Engraftment of serotonergic precursors enhances locomotor function and attenuates chronic central pain behavior following spinal hemisection injury in the rat

Exp Neurol. 2001 Oct;171(2):361-78. doi: 10.1006/exnr.2001.7751.


Spinal cord injury (SCI) results in abnormal locomotor and pain syndromes in humans. T13 spinal hemisection in the rat results in development of permanent mechanical allodynia and thermal hyperalgesia partially due to interruption of descending inhibitory modulators such as serotonin (5-HT). We hypothesize that lumbar transplantation of nonmitotic cells that tonically secrete antinociceptive and trophic compounds will reduce the pain-like behavior and enhance locomotor recovery after SCI. We used RN46A-B14 cells, a conditionally immortalized (SV40tsTag) rat neuronal cell line derived from E13 raphe bioengineered to secrete both 5-HT and BDNF in vitro at both permissive (33 degrees C) and nonpermissive (39 degrees C) temperatures. Three groups (n = 72) of 30-day-old male Sprague-Dawley rats were spinally hemisected at T13 and allowed 4 weeks for adequate recovery of locomotor function and development of allodynia and hyperalgesia. Immunosuppressed animals received either lumbar RN46A-B14 (n = 24) or control RN46A-V1 (n = 24) empty-vector transplants or no cell (n = 24) transplant. HPLC analysis of media and CSF demonstrated increases of both in vitro and in vivo 5-HT levels at 28 days in RN46A-B14 animals. ELISA demonstrated BDNF secretion in vitro and in vivo by RNA46A-B14 cells. Locomotor function (BBB scale) and nociceptive behaviors measured by paw withdrawals to von Frey filaments, radiant heat, and noxious pin stimuli were tested for 4 weeks posttransplant. Animals receiving RN46A-B14 cells demonstrated significantly improved locomotor function and reductions in both fore- and hindlimb mechanical allodynia and thermal hyperalgesia compared to controls receiving RN46A-V1 or no transplants. These effects were modulated by the 5-HT antagonist methysergide and reuptake inhibitor fluvoxamine. Bromodeoxyuridine and 5-HT immunoreactivity confirmed cell survival and graft location 4 weeks posttransplantation. These results support the therapeutic potential of bioengineered serotonin-secreting cell lines in reducing chronic central pain following spinal cord injury.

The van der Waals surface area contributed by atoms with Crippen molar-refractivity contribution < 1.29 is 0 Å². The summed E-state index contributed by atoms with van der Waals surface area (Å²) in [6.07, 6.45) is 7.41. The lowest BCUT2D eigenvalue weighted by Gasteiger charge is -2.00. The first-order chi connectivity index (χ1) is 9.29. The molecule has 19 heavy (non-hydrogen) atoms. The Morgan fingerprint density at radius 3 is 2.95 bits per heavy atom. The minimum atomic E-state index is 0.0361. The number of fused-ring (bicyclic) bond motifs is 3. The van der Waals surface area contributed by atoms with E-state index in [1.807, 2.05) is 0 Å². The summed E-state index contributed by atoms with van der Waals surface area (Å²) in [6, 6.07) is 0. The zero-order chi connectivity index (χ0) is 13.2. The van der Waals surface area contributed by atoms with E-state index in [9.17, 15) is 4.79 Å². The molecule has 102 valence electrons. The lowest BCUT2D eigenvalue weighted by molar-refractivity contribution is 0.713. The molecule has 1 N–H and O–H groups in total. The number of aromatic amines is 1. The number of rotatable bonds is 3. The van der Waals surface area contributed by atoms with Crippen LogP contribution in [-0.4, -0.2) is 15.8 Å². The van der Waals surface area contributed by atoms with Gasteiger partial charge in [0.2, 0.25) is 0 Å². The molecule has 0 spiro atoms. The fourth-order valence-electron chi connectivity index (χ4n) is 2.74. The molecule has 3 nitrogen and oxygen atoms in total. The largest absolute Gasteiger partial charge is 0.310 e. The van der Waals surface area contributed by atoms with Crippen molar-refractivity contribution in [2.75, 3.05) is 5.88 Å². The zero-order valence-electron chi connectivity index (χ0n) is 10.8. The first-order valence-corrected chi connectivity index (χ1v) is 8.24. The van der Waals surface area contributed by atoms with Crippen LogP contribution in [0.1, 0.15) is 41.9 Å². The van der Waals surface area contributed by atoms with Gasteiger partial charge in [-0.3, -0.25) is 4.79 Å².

Publication types

  • Research Support, Non-U.S. Gov't
  • Research Support, U.S. Gov't, P.H.S.

MeSH terms

  • Animals
  • Brain-Derived Neurotrophic Factor / genetics
  • Brain-Derived Neurotrophic Factor / therapeutic use
  • Cell Transplantation*
  • Cells, Cultured
  • Disease Models, Animal
  • Functional Laterality
  • Humans
  • Hydroxyindoleacetic Acid / metabolism*
  • Kinetics
  • Lumbar Vertebrae
  • Male
  • Motor Activity / drug effects*
  • Pain / physiopathology*
  • Raphe Nuclei / physiology
  • Rats
  • Rats, Sprague-Dawley
  • Serotonin / metabolism
  • Spinal Cord Injuries / physiopathology*
  • Thoracic Vertebrae
  • Transfection


  • Brain-Derived Neurotrophic Factor
  • Serotonin
  • Hydroxyindoleacetic Acid